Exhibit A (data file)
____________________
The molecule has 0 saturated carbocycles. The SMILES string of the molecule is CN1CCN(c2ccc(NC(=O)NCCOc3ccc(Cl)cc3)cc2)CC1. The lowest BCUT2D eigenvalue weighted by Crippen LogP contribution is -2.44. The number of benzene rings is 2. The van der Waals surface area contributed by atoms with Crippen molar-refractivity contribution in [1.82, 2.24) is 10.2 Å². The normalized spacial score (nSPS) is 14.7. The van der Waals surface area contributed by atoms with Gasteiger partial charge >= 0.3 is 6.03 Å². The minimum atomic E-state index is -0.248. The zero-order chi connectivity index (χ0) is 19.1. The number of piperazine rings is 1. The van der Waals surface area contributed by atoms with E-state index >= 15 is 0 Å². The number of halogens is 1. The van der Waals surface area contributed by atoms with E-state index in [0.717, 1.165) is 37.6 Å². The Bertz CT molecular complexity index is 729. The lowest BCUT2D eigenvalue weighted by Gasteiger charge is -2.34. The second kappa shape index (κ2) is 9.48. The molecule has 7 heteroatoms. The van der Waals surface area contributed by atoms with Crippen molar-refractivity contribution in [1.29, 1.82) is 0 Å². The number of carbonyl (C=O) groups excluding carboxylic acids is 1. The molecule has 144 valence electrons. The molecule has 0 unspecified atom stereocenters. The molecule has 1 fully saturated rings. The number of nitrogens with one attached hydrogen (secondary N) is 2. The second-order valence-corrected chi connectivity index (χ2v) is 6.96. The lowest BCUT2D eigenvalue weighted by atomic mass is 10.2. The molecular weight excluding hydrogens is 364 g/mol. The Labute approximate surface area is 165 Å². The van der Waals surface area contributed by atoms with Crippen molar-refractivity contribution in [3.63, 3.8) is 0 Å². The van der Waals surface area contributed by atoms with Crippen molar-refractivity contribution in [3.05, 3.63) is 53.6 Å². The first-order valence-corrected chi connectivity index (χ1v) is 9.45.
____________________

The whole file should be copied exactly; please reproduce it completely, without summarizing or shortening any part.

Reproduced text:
The molecule has 0 saturated carbocycles. The SMILES string of the molecule is CN1CCN(c2ccc(NC(=O)NCCOc3ccc(Cl)cc3)cc2)CC1. The lowest BCUT2D eigenvalue weighted by Crippen LogP contribution is -2.44. The number of benzene rings is 2. The van der Waals surface area contributed by atoms with Crippen molar-refractivity contribution in [1.82, 2.24) is 10.2 Å². The normalized spacial score (nSPS) is 14.7. The van der Waals surface area contributed by atoms with Gasteiger partial charge >= 0.3 is 6.03 Å². The minimum atomic E-state index is -0.248. The zero-order chi connectivity index (χ0) is 19.1. The number of piperazine rings is 1. The van der Waals surface area contributed by atoms with E-state index >= 15 is 0 Å². The number of halogens is 1. The van der Waals surface area contributed by atoms with E-state index in [0.717, 1.165) is 37.6 Å². The Bertz CT molecular complexity index is 729. The lowest BCUT2D eigenvalue weighted by Gasteiger charge is -2.34. The second kappa shape index (κ2) is 9.48. The molecule has 7 heteroatoms. The van der Waals surface area contributed by atoms with Crippen molar-refractivity contribution in [1.29, 1.82) is 0 Å². The number of carbonyl (C=O) groups excluding carboxylic acids is 1. The molecule has 144 valence electrons. The molecule has 0 unspecified atom stereocenters. The molecule has 1 fully saturated rings. The number of nitrogens with one attached hydrogen (secondary N) is 2. The second-order valence-corrected chi connectivity index (χ2v) is 6.96. The lowest BCUT2D eigenvalue weighted by atomic mass is 10.2. The molecular weight excluding hydrogens is 364 g/mol. The Labute approximate surface area is 165 Å². The van der Waals surface area contributed by atoms with Crippen molar-refractivity contribution in [3.63, 3.8) is 0 Å². The van der Waals surface area contributed by atoms with Crippen molar-refractivity contribution in [3.05, 3.63) is 53.6 Å². The first-order valence-corrected chi connectivity index (χ1v) is 9.45.